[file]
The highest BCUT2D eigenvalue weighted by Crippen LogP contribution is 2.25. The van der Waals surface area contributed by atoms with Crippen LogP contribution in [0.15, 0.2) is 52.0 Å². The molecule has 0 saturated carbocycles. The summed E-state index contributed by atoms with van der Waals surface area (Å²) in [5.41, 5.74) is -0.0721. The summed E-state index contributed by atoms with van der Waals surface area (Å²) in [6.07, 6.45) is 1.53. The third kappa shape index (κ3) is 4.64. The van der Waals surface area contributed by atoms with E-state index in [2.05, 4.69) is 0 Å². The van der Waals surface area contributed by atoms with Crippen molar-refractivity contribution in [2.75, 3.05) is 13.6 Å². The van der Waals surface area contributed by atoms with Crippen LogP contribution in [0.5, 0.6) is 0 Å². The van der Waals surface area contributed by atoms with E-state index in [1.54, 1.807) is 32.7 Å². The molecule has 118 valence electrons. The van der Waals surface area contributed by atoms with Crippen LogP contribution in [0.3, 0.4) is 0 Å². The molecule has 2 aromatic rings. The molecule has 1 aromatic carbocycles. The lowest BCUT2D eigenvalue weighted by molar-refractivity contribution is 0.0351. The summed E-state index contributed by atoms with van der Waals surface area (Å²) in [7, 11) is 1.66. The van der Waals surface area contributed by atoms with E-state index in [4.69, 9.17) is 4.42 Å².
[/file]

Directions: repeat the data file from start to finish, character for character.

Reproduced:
The highest BCUT2D eigenvalue weighted by Crippen LogP contribution is 2.25. The van der Waals surface area contributed by atoms with Crippen LogP contribution in [0.15, 0.2) is 52.0 Å². The molecule has 0 saturated carbocycles. The summed E-state index contributed by atoms with van der Waals surface area (Å²) in [5.41, 5.74) is -0.0721. The summed E-state index contributed by atoms with van der Waals surface area (Å²) in [6.07, 6.45) is 1.53. The third kappa shape index (κ3) is 4.64. The van der Waals surface area contributed by atoms with E-state index in [2.05, 4.69) is 0 Å². The van der Waals surface area contributed by atoms with Crippen molar-refractivity contribution in [2.75, 3.05) is 13.6 Å². The van der Waals surface area contributed by atoms with Crippen LogP contribution in [0.5, 0.6) is 0 Å². The van der Waals surface area contributed by atoms with E-state index in [1.54, 1.807) is 32.7 Å². The molecule has 118 valence electrons. The van der Waals surface area contributed by atoms with Crippen LogP contribution in [0.3, 0.4) is 0 Å². The molecule has 2 aromatic rings. The molecule has 1 aromatic carbocycles. The lowest BCUT2D eigenvalue weighted by molar-refractivity contribution is 0.0351. The summed E-state index contributed by atoms with van der Waals surface area (Å²) in [7, 11) is 1.66. The van der Waals surface area contributed by atoms with E-state index in [4.69, 9.17) is 4.42 Å².